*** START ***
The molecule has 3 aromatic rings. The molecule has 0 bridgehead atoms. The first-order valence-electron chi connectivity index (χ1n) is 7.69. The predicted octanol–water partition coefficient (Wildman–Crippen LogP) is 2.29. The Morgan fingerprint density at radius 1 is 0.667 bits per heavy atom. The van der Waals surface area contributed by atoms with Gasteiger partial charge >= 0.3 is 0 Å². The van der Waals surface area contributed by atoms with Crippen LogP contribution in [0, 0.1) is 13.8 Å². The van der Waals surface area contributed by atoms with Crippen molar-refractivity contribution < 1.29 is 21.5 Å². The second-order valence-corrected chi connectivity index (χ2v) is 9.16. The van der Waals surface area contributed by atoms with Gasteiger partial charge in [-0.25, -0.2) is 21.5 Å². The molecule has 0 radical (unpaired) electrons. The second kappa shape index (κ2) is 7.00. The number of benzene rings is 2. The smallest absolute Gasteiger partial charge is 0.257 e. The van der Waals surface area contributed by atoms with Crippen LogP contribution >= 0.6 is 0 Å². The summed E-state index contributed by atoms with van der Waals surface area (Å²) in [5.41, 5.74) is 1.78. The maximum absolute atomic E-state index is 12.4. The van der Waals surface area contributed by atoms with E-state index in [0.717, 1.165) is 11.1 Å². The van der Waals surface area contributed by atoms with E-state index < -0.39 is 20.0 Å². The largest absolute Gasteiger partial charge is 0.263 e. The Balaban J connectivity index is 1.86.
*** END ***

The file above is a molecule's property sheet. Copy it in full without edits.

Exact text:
The molecule has 3 aromatic rings. The molecule has 0 bridgehead atoms. The first-order valence-electron chi connectivity index (χ1n) is 7.69. The predicted octanol–water partition coefficient (Wildman–Crippen LogP) is 2.29. The Morgan fingerprint density at radius 1 is 0.667 bits per heavy atom. The van der Waals surface area contributed by atoms with Gasteiger partial charge >= 0.3 is 0 Å². The van der Waals surface area contributed by atoms with Crippen LogP contribution in [0, 0.1) is 13.8 Å². The van der Waals surface area contributed by atoms with Crippen molar-refractivity contribution < 1.29 is 21.5 Å². The second-order valence-corrected chi connectivity index (χ2v) is 9.16. The van der Waals surface area contributed by atoms with Gasteiger partial charge in [-0.25, -0.2) is 21.5 Å². The molecule has 0 radical (unpaired) electrons. The second kappa shape index (κ2) is 7.00. The number of benzene rings is 2. The smallest absolute Gasteiger partial charge is 0.257 e. The van der Waals surface area contributed by atoms with Crippen LogP contribution >= 0.6 is 0 Å². The summed E-state index contributed by atoms with van der Waals surface area (Å²) in [5.41, 5.74) is 1.78. The maximum absolute atomic E-state index is 12.4. The van der Waals surface area contributed by atoms with E-state index in [0.717, 1.165) is 11.1 Å². The van der Waals surface area contributed by atoms with E-state index < -0.39 is 20.0 Å². The largest absolute Gasteiger partial charge is 0.263 e. The Balaban J connectivity index is 1.86.